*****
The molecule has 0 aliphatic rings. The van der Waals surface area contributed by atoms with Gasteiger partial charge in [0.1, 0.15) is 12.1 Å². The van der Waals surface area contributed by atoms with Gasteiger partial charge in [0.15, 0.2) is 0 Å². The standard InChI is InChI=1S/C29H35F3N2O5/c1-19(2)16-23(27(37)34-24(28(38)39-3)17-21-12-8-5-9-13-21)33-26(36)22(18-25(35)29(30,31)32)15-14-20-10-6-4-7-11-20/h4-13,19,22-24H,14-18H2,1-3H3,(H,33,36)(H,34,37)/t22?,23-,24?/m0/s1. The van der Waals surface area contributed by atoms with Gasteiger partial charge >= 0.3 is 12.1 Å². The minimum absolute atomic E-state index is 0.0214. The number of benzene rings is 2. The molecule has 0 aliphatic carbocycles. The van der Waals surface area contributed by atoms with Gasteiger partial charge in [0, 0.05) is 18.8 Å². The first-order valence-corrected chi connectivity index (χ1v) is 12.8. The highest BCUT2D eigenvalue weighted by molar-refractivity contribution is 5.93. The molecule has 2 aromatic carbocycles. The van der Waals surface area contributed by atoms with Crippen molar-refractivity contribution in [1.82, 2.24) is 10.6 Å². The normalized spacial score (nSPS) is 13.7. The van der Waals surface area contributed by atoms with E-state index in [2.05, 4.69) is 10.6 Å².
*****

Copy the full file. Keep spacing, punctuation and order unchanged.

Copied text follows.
The molecule has 0 aliphatic rings. The van der Waals surface area contributed by atoms with Gasteiger partial charge in [0.1, 0.15) is 12.1 Å². The van der Waals surface area contributed by atoms with Gasteiger partial charge in [0.15, 0.2) is 0 Å². The standard InChI is InChI=1S/C29H35F3N2O5/c1-19(2)16-23(27(37)34-24(28(38)39-3)17-21-12-8-5-9-13-21)33-26(36)22(18-25(35)29(30,31)32)15-14-20-10-6-4-7-11-20/h4-13,19,22-24H,14-18H2,1-3H3,(H,33,36)(H,34,37)/t22?,23-,24?/m0/s1. The van der Waals surface area contributed by atoms with Gasteiger partial charge >= 0.3 is 12.1 Å². The minimum absolute atomic E-state index is 0.0214. The number of benzene rings is 2. The molecule has 0 aliphatic carbocycles. The van der Waals surface area contributed by atoms with Gasteiger partial charge in [0, 0.05) is 18.8 Å². The first-order valence-corrected chi connectivity index (χ1v) is 12.8. The highest BCUT2D eigenvalue weighted by molar-refractivity contribution is 5.93. The molecule has 2 aromatic carbocycles. The van der Waals surface area contributed by atoms with Crippen molar-refractivity contribution in [1.82, 2.24) is 10.6 Å². The normalized spacial score (nSPS) is 13.7. The van der Waals surface area contributed by atoms with E-state index in [2.05, 4.69) is 10.6 Å².